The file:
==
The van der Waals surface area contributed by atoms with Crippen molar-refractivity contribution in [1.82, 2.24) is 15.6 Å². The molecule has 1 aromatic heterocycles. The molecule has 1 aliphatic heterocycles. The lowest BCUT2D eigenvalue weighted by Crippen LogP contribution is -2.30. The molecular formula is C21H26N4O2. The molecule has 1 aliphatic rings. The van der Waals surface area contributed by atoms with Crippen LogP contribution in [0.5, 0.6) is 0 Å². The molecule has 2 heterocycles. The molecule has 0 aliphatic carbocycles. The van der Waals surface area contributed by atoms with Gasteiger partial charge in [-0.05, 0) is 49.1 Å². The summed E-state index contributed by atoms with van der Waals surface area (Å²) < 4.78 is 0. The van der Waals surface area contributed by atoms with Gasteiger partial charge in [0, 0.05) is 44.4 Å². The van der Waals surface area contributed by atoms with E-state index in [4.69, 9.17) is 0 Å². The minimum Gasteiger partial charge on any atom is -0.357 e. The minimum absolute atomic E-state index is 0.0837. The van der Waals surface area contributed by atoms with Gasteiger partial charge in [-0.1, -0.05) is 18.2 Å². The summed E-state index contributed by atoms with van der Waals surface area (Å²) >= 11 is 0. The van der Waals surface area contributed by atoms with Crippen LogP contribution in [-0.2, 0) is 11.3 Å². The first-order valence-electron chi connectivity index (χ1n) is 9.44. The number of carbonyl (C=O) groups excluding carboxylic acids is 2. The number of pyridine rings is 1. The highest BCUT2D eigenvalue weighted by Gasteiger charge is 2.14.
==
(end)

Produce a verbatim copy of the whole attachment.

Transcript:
The van der Waals surface area contributed by atoms with Crippen molar-refractivity contribution in [1.82, 2.24) is 15.6 Å². The molecule has 1 aromatic heterocycles. The molecule has 1 aliphatic heterocycles. The lowest BCUT2D eigenvalue weighted by Crippen LogP contribution is -2.30. The molecular formula is C21H26N4O2. The molecule has 1 aliphatic rings. The van der Waals surface area contributed by atoms with Crippen LogP contribution in [0.5, 0.6) is 0 Å². The molecule has 2 heterocycles. The molecule has 0 aliphatic carbocycles. The van der Waals surface area contributed by atoms with Gasteiger partial charge in [-0.05, 0) is 49.1 Å². The summed E-state index contributed by atoms with van der Waals surface area (Å²) < 4.78 is 0. The van der Waals surface area contributed by atoms with Gasteiger partial charge in [0, 0.05) is 44.4 Å². The van der Waals surface area contributed by atoms with E-state index in [4.69, 9.17) is 0 Å². The minimum Gasteiger partial charge on any atom is -0.357 e. The minimum absolute atomic E-state index is 0.0837. The van der Waals surface area contributed by atoms with Gasteiger partial charge in [-0.1, -0.05) is 18.2 Å². The summed E-state index contributed by atoms with van der Waals surface area (Å²) >= 11 is 0. The van der Waals surface area contributed by atoms with Crippen LogP contribution in [-0.2, 0) is 11.3 Å². The first-order valence-electron chi connectivity index (χ1n) is 9.44. The number of carbonyl (C=O) groups excluding carboxylic acids is 2. The number of pyridine rings is 1. The highest BCUT2D eigenvalue weighted by Gasteiger charge is 2.14.